… is from James Madison’s April 1787 memo, “Vices of the Political System of the United States,” which I first discovered long ago when reading William Lee Miller’s 1992 book, The Business of May Next: James Madison & the Founding:
Representative appointments are sought from 3 motives. 1. ambition 2. personal interest. 3. public good. Unhappily the two first are proved by experience to be most prevalent. Hence the candidates who feel them, particularly, the second, are most industrious, and most successful in pursuing their object: and forming often a majority in the legislative Councils, with interested views, contrary to the interest, and views, of their Constituents, join in a perfidious sacrifice of the latter to the former. A succeeding election it might be supposed, would displace the offenders, and repair the mischief. But how easily are base and selfish measures, masked by pretexts of public good and apparent expediency? How frequently will a repetition of the same arts and industry which succeeded in the first instance, again prevail on the unwary to misplace their confidence?
How frequently too will the honest but unenlightened representative be the dupe of a favorite leader, veiling his selfish views under the professions of public good, and varnishing his sophistical arguments with the glowing colours of popular eloquence?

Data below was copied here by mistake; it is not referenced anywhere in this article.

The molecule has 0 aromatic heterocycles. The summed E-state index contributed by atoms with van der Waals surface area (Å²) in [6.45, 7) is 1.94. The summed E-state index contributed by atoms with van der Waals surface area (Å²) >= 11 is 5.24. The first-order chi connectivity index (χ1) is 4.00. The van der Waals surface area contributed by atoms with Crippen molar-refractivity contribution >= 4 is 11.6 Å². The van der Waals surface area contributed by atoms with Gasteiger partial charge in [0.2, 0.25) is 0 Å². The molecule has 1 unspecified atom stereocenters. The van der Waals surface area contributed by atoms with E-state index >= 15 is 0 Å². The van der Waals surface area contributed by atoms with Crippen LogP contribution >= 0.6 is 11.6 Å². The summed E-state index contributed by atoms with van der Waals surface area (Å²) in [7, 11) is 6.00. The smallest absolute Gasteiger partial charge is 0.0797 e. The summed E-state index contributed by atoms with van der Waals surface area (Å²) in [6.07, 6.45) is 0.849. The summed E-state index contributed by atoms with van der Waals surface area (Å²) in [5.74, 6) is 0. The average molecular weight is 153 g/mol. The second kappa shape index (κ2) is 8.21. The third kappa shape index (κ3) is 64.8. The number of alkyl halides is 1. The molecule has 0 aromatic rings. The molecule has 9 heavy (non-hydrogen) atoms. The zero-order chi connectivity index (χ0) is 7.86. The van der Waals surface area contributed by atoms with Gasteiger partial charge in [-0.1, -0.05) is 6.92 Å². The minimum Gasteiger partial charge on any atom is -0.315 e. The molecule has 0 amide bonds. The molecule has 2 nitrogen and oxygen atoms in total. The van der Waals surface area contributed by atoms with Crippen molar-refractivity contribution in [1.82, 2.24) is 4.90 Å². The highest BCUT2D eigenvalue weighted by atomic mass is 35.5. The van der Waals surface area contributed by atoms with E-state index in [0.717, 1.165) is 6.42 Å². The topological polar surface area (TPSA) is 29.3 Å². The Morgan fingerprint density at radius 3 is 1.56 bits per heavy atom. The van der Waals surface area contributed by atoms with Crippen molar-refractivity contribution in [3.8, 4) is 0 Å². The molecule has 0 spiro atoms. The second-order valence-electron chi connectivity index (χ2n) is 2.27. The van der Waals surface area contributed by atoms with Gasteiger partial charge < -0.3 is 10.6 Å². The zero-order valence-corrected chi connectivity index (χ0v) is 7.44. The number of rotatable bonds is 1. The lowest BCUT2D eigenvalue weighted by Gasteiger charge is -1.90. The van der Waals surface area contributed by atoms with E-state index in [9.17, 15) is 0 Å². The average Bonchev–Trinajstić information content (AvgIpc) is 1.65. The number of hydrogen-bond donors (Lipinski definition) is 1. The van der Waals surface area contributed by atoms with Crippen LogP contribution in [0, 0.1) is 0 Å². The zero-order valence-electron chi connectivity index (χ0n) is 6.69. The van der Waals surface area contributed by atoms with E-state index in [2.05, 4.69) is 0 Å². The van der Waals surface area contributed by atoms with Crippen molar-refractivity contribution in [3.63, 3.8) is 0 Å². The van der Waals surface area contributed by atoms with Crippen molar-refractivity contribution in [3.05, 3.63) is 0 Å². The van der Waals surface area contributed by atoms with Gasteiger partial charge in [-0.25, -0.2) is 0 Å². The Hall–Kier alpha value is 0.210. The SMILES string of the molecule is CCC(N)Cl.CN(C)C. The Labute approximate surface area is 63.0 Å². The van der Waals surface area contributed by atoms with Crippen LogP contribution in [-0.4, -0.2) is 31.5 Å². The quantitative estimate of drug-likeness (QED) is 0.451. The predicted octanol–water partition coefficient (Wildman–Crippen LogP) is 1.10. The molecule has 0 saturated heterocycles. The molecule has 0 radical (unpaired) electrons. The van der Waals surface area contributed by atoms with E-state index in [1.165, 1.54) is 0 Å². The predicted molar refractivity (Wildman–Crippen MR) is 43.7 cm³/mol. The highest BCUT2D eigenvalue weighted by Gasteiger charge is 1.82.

Jim Buchanan often said that his and Gordon Tullock‘s work in public-choice and constitutional economics is, at bottom, little more than an elaboration upon, and a modernizing of, the political realism of America’s founders, especially that of James Madison.
One of the flaws of the modern punditry – and, more generally, of what Deirdre McCloskey calls “the herd of independent minds” – that I find most distressing is its refusal to be cured of its cancerous romanticism about government and coerced collective actions. Faith that some Great Man or Great Woman or Great Council – faith that some secular savior or saviors – can be found or fashioned to exercise power selflessly and in ways that, We are promised, will improve upon the realities of free markets and other venues of voluntary human interactions is an unshakable conviction among far too many elite pundits and intellectuals (who, amazingly, fancy themselves to be reality-based and science-driven).